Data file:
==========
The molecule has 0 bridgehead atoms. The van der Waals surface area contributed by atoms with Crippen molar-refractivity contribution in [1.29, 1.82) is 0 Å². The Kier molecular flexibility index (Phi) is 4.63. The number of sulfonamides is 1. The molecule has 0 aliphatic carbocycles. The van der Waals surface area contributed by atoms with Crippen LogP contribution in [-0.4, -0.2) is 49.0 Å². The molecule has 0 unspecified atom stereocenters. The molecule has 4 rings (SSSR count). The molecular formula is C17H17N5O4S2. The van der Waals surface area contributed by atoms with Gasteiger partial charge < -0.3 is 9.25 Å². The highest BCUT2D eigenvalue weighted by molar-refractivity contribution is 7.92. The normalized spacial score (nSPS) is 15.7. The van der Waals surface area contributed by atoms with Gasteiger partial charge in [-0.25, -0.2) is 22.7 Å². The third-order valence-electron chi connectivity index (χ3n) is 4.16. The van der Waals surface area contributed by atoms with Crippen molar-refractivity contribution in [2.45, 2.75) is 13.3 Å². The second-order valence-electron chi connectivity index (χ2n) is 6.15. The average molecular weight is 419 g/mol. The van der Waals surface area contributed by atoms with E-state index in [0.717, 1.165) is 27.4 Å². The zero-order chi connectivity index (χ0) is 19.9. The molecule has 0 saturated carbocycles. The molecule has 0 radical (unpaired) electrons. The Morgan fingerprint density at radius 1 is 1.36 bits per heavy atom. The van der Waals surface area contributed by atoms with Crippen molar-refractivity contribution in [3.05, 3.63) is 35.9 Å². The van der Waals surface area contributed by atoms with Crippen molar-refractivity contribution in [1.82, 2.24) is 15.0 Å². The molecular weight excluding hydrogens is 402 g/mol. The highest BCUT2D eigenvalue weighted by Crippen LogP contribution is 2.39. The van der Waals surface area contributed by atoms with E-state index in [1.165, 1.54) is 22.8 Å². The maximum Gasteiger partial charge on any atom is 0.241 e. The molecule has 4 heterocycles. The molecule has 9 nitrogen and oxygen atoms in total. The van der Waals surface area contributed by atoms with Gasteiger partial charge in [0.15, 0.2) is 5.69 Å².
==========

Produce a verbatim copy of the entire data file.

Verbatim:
The molecule has 0 bridgehead atoms. The van der Waals surface area contributed by atoms with Crippen molar-refractivity contribution in [1.29, 1.82) is 0 Å². The Kier molecular flexibility index (Phi) is 4.63. The number of sulfonamides is 1. The molecule has 0 aliphatic carbocycles. The van der Waals surface area contributed by atoms with Crippen LogP contribution in [-0.4, -0.2) is 49.0 Å². The molecule has 0 unspecified atom stereocenters. The molecule has 4 rings (SSSR count). The molecular formula is C17H17N5O4S2. The van der Waals surface area contributed by atoms with Gasteiger partial charge < -0.3 is 9.25 Å². The highest BCUT2D eigenvalue weighted by molar-refractivity contribution is 7.92. The normalized spacial score (nSPS) is 15.7. The van der Waals surface area contributed by atoms with Gasteiger partial charge in [-0.25, -0.2) is 22.7 Å². The third-order valence-electron chi connectivity index (χ3n) is 4.16. The van der Waals surface area contributed by atoms with Crippen molar-refractivity contribution in [2.45, 2.75) is 13.3 Å². The second-order valence-electron chi connectivity index (χ2n) is 6.15. The average molecular weight is 419 g/mol. The van der Waals surface area contributed by atoms with E-state index in [0.717, 1.165) is 27.4 Å². The zero-order chi connectivity index (χ0) is 19.9. The molecule has 0 saturated carbocycles. The molecule has 0 radical (unpaired) electrons. The Morgan fingerprint density at radius 1 is 1.36 bits per heavy atom. The van der Waals surface area contributed by atoms with Crippen molar-refractivity contribution in [3.05, 3.63) is 35.9 Å². The van der Waals surface area contributed by atoms with Crippen molar-refractivity contribution in [1.82, 2.24) is 15.0 Å². The molecular weight excluding hydrogens is 402 g/mol. The highest BCUT2D eigenvalue weighted by Crippen LogP contribution is 2.39. The van der Waals surface area contributed by atoms with E-state index in [1.165, 1.54) is 22.8 Å². The maximum Gasteiger partial charge on any atom is 0.241 e. The molecule has 4 heterocycles. The molecule has 9 nitrogen and oxygen atoms in total. The van der Waals surface area contributed by atoms with Gasteiger partial charge in [0.15, 0.2) is 5.69 Å².